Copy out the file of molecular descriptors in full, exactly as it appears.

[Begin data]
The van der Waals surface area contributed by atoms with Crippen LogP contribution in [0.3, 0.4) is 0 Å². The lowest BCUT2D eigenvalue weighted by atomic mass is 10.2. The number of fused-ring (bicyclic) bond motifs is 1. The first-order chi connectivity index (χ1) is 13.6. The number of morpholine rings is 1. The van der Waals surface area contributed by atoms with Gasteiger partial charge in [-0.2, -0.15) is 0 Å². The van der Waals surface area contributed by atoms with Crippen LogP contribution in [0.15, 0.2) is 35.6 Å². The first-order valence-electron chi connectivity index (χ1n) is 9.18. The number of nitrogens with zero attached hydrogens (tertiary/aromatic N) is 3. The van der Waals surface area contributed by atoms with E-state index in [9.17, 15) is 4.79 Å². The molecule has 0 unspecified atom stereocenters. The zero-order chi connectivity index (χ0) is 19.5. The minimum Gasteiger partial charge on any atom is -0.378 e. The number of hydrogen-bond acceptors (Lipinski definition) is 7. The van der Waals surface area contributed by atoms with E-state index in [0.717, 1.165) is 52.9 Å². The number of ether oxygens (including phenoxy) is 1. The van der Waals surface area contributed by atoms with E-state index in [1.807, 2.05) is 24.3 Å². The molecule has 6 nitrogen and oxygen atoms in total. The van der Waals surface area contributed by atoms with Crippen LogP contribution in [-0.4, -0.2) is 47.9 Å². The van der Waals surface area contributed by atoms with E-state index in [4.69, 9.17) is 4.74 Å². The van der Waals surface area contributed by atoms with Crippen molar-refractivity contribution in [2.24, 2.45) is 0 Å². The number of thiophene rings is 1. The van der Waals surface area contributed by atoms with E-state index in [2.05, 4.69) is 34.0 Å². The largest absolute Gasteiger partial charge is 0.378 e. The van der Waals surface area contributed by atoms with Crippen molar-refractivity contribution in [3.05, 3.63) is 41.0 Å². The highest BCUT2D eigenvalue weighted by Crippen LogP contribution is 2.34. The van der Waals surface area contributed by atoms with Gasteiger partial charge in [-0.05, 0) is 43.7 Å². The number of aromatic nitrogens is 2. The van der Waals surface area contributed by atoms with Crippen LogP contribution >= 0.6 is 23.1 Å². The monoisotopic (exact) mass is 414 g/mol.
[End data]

The van der Waals surface area contributed by atoms with Crippen LogP contribution in [0.3, 0.4) is 0 Å². The lowest BCUT2D eigenvalue weighted by atomic mass is 10.2. The number of fused-ring (bicyclic) bond motifs is 1. The first-order chi connectivity index (χ1) is 13.6. The number of morpholine rings is 1. The van der Waals surface area contributed by atoms with Gasteiger partial charge in [-0.2, -0.15) is 0 Å². The van der Waals surface area contributed by atoms with Crippen LogP contribution in [0.15, 0.2) is 35.6 Å². The first-order valence-electron chi connectivity index (χ1n) is 9.18. The number of nitrogens with zero attached hydrogens (tertiary/aromatic N) is 3. The van der Waals surface area contributed by atoms with E-state index in [9.17, 15) is 4.79 Å². The molecule has 0 unspecified atom stereocenters. The zero-order chi connectivity index (χ0) is 19.5. The minimum Gasteiger partial charge on any atom is -0.378 e. The number of hydrogen-bond acceptors (Lipinski definition) is 7. The van der Waals surface area contributed by atoms with E-state index in [0.717, 1.165) is 52.9 Å². The number of ether oxygens (including phenoxy) is 1. The van der Waals surface area contributed by atoms with E-state index in [1.807, 2.05) is 24.3 Å². The molecule has 6 nitrogen and oxygen atoms in total. The van der Waals surface area contributed by atoms with Crippen LogP contribution in [-0.4, -0.2) is 47.9 Å². The van der Waals surface area contributed by atoms with E-state index in [4.69, 9.17) is 4.74 Å². The van der Waals surface area contributed by atoms with Crippen molar-refractivity contribution in [2.24, 2.45) is 0 Å². The number of thiophene rings is 1. The van der Waals surface area contributed by atoms with E-state index in [2.05, 4.69) is 34.0 Å². The largest absolute Gasteiger partial charge is 0.378 e. The van der Waals surface area contributed by atoms with Crippen molar-refractivity contribution in [3.05, 3.63) is 41.0 Å². The highest BCUT2D eigenvalue weighted by Crippen LogP contribution is 2.34. The van der Waals surface area contributed by atoms with Gasteiger partial charge in [-0.05, 0) is 43.7 Å². The number of aromatic nitrogens is 2. The van der Waals surface area contributed by atoms with Crippen LogP contribution >= 0.6 is 23.1 Å². The monoisotopic (exact) mass is 414 g/mol.